Tail – the tail is the end that usually points uphill
Toe edge – the side of the board where your toes are
Heel edge – the side of the board where your heels are
Binding – the thing that binds your foot to the board.
You will fall. Not knowing how to fall can mean spending the day in the ER and missing days of snowboarding fun. You don’t want to do anything that will deny you of your snowboarding experience, especially if it can be easily avoided by reading a simple paragraph. So, even though falling down is quite an odd thing to be learning, it makes sense to learn it. When you catch your toe edge, you’ll fall forward. When falling forward, your fingers, wrists, and elbows are at risk. The natural inclination is to extend your hands out in front of you to break your fall. Make sure you RESIST this temptation. Doing it can break your fingers, or worse, your wrists. Instead, make fists (to prevent your fingers from breaking), hold your arms in front of your chest (bent, not extended), and fall on your forearms, not your elbows. The surface of your forearms you should fall on is the one that makes contact with the dinner table when you rest your arms comfortably on it. When you catch your heel edge, you’ll fall backward. When falling backward, your head and tailbone are at risk. If you feel yourself falling backward, tuck your chin toward your chest. This is good advice for beginners on the bunny hill, but before you hit the slopes, get a helmet. When you are going fast, the chin tuck doesn’t afford much protection.
We recommend that you take the time to get a lesson or two from a trained professional. This will make snowboarding a lot more fun, and a little less dangerous!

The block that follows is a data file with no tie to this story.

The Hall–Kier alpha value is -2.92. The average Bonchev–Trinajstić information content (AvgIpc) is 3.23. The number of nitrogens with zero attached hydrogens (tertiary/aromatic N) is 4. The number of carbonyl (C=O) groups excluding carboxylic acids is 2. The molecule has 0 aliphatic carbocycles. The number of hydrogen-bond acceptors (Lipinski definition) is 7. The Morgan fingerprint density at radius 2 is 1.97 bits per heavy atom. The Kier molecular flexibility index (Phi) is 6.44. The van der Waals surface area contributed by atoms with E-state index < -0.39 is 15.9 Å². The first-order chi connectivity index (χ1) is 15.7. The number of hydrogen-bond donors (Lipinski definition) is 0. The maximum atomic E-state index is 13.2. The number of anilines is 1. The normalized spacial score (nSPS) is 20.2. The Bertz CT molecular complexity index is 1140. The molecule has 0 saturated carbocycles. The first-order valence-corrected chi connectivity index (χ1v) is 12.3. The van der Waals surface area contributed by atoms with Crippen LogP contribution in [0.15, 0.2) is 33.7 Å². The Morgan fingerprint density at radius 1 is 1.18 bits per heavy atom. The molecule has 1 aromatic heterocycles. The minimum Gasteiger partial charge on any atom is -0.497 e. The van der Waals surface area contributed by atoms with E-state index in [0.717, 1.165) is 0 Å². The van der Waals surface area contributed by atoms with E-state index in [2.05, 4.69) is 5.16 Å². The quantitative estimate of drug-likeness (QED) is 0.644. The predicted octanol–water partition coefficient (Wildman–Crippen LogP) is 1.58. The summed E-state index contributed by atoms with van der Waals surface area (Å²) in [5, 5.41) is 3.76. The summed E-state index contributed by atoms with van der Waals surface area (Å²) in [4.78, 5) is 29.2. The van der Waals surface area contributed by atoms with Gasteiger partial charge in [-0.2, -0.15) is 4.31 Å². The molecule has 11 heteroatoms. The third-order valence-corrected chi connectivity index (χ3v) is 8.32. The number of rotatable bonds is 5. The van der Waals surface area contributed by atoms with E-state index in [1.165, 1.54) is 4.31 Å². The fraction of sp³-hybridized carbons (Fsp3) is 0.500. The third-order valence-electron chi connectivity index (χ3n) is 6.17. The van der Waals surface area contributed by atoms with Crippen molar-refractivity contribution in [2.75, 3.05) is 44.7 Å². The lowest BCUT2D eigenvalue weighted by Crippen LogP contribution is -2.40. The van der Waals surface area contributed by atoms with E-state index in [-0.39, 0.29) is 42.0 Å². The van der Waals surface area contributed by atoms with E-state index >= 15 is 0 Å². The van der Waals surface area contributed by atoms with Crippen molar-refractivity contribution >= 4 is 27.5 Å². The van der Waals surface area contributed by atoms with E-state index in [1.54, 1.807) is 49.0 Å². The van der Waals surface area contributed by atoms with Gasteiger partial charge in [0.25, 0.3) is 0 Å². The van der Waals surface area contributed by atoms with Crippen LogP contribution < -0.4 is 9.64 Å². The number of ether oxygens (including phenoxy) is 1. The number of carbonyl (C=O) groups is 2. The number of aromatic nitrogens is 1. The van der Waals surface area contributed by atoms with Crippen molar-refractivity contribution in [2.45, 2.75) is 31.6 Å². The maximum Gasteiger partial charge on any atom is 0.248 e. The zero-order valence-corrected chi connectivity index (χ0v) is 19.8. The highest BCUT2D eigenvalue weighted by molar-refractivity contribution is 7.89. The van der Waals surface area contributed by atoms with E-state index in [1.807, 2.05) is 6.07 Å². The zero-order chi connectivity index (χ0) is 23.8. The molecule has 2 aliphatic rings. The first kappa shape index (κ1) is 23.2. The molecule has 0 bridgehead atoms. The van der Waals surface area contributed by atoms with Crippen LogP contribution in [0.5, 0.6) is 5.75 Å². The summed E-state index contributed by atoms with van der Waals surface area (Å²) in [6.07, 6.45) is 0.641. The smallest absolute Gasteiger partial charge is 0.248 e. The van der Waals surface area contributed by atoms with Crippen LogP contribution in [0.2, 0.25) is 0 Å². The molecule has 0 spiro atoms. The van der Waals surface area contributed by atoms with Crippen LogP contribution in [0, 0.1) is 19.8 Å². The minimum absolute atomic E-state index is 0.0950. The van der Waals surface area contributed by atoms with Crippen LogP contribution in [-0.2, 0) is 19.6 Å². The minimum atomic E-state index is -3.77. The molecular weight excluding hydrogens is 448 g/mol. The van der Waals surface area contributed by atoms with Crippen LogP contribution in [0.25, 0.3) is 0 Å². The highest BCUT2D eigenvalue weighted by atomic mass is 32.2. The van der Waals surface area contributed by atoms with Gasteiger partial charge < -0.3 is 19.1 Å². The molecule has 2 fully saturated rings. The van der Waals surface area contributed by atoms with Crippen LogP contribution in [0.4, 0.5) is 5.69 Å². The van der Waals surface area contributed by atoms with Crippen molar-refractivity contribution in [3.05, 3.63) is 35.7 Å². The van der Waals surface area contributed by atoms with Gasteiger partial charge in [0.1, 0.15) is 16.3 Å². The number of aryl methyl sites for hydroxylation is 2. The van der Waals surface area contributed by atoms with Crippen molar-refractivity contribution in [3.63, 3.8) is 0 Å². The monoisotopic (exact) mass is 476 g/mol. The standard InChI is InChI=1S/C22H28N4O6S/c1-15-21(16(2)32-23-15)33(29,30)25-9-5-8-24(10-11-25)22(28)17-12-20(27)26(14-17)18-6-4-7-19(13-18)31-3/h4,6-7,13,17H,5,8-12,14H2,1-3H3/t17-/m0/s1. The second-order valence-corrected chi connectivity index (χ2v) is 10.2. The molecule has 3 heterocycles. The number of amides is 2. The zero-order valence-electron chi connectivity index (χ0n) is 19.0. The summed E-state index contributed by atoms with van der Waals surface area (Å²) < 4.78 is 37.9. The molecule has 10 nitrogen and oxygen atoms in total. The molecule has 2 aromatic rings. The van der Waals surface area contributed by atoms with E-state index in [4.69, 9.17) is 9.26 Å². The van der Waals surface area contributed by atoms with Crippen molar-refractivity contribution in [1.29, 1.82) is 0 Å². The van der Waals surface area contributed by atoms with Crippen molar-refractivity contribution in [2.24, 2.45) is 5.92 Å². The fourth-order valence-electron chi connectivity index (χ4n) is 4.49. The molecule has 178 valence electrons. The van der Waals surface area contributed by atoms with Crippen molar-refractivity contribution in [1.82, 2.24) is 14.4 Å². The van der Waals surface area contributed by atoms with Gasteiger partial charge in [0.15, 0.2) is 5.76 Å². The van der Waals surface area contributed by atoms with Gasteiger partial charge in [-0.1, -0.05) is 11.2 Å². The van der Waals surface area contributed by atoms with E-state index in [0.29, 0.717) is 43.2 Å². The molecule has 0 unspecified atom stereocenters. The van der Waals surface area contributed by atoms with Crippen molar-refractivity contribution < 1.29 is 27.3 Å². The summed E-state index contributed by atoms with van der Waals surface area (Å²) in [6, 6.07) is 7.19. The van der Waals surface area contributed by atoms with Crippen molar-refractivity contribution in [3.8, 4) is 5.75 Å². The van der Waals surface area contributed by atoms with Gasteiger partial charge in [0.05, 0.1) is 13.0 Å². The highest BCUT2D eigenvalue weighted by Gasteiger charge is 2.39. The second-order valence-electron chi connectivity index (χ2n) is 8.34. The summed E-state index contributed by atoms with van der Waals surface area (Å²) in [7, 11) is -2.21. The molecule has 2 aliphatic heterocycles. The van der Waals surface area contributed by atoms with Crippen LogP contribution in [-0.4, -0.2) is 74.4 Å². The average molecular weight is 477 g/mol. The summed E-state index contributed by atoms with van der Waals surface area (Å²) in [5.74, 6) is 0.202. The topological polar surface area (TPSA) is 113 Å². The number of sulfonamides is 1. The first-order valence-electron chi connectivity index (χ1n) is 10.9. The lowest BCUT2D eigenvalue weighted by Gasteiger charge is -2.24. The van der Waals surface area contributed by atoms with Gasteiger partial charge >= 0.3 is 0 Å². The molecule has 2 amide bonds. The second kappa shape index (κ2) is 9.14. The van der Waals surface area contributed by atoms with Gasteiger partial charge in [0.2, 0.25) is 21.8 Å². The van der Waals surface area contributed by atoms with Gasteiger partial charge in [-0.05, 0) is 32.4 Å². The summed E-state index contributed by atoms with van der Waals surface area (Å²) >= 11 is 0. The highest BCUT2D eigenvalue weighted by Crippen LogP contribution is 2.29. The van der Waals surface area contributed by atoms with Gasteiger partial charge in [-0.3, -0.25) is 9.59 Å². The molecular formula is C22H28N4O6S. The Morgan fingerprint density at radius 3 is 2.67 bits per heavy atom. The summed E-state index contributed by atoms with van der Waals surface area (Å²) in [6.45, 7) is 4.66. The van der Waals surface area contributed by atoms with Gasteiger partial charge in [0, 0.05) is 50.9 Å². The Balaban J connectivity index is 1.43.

Curling is a popular winter sport in Canada, and consists of two teams of four playing on a large, rectangular piece of ice. Each end on the ice has a large “bull’s eye” in which each player of the team throws two colored stones at from the opposite end of the ice. Both teams throw from the same side alternating players with each throw. The Skips of each team usually throw their two stones last. There are 10 ends and the winning team has the most points. Points are awarded to the team with the stone or stones closest to the center of the bull’s eye.
Ice hockey, often referred to simply as hockey, is a team sport played on ice. It is a fast paced and physical sport. Ice hockey is played on a hockey rink. During normal play, there are six players, including one goaltender, per side on the ice at any time. The objective of the game is to score goals by shooting a puck, into the opponent’s goal net, which is placed at the opposite end of the rink. The players control the puck using a hockey stick. Players may also redirect the puck with any part of their bodies, subject to certain restrictions. Players can angle their feet so the puck can redirect into the net, but there can be no kicking motion. Players may not intentionally bat the puck into the net with their hands.
The five players other than the goaltender are typically divided into three forwards and two defensemen. The forward positions consist of a center and two wingers: a left wing and a right wing. Forwards often play together as units or lines, with the same three forwards always playing together. The defensemen usually stay together as a pair, but may change less frequently than the forwards. A substitution of an entire unit at once is called a line change. Teams typically employ alternate sets of forward lines and defensive pairings when shorthanded or on a power play. Substitutions are permitted at any time during the course of the game, although during a stoppage of play the home team is permitted the final change. When players are substituted during play, it is called changing on the fly.
The boards surrounding the ice help keep the puck in play and they can also be used as tools to play the puck. The referees, linesmen and the outsides of the goal are “in play” and do not cause a stoppage of the game when the puck or players are influenced (by either bouncing or colliding) into them. Play can be stopped if the goal is knocked out of position. Play often proceeds for minutes without interruption. When play is stopped, it is restarted with a faceoff. Two players “face” each other and an official drops the puck to the ice, where the two players attempt to gain control of the puck.